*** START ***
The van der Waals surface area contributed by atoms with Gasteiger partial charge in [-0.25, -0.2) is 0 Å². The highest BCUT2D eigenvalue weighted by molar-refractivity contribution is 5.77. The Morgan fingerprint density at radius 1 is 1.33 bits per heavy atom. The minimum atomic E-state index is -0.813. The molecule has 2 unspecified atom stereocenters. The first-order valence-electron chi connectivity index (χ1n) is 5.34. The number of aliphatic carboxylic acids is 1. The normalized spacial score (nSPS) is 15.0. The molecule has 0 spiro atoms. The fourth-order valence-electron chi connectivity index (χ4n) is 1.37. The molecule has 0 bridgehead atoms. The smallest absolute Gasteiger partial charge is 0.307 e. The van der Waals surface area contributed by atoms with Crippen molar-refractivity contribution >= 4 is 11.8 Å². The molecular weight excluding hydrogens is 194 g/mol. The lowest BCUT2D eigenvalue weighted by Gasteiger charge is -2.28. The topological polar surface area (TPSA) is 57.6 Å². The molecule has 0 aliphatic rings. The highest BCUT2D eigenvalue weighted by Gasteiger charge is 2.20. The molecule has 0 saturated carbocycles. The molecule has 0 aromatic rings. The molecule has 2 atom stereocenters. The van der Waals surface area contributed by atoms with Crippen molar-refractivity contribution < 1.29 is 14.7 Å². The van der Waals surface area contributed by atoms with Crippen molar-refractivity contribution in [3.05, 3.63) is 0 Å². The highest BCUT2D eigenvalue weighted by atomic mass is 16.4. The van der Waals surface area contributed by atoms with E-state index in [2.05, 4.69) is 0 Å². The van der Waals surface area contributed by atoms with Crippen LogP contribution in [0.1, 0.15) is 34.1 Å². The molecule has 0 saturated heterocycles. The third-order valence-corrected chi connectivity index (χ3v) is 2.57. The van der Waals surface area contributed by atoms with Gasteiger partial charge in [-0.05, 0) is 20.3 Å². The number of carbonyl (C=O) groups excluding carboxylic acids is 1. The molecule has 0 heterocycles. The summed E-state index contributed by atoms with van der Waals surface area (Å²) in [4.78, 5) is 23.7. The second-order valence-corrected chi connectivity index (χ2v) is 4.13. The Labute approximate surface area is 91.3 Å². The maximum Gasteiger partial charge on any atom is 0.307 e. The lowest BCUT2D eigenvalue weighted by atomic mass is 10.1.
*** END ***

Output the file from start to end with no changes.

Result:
The van der Waals surface area contributed by atoms with Gasteiger partial charge in [-0.25, -0.2) is 0 Å². The highest BCUT2D eigenvalue weighted by molar-refractivity contribution is 5.77. The Morgan fingerprint density at radius 1 is 1.33 bits per heavy atom. The minimum atomic E-state index is -0.813. The molecule has 2 unspecified atom stereocenters. The first-order valence-electron chi connectivity index (χ1n) is 5.34. The number of aliphatic carboxylic acids is 1. The normalized spacial score (nSPS) is 15.0. The molecule has 0 spiro atoms. The fourth-order valence-electron chi connectivity index (χ4n) is 1.37. The molecule has 0 bridgehead atoms. The smallest absolute Gasteiger partial charge is 0.307 e. The van der Waals surface area contributed by atoms with Crippen molar-refractivity contribution >= 4 is 11.8 Å². The molecular weight excluding hydrogens is 194 g/mol. The lowest BCUT2D eigenvalue weighted by Gasteiger charge is -2.28. The topological polar surface area (TPSA) is 57.6 Å². The molecule has 0 aliphatic rings. The highest BCUT2D eigenvalue weighted by Gasteiger charge is 2.20. The molecule has 0 saturated carbocycles. The molecule has 0 aromatic rings. The molecule has 2 atom stereocenters. The van der Waals surface area contributed by atoms with Crippen molar-refractivity contribution < 1.29 is 14.7 Å². The van der Waals surface area contributed by atoms with Crippen molar-refractivity contribution in [3.05, 3.63) is 0 Å². The highest BCUT2D eigenvalue weighted by atomic mass is 16.4. The van der Waals surface area contributed by atoms with E-state index in [2.05, 4.69) is 0 Å². The van der Waals surface area contributed by atoms with Crippen LogP contribution in [0.1, 0.15) is 34.1 Å². The molecule has 0 saturated heterocycles. The third-order valence-corrected chi connectivity index (χ3v) is 2.57. The van der Waals surface area contributed by atoms with Gasteiger partial charge in [-0.05, 0) is 20.3 Å². The number of carbonyl (C=O) groups excluding carboxylic acids is 1. The molecule has 0 heterocycles. The summed E-state index contributed by atoms with van der Waals surface area (Å²) in [4.78, 5) is 23.7. The second-order valence-corrected chi connectivity index (χ2v) is 4.13. The Labute approximate surface area is 91.3 Å². The maximum Gasteiger partial charge on any atom is 0.307 e. The lowest BCUT2D eigenvalue weighted by atomic mass is 10.1.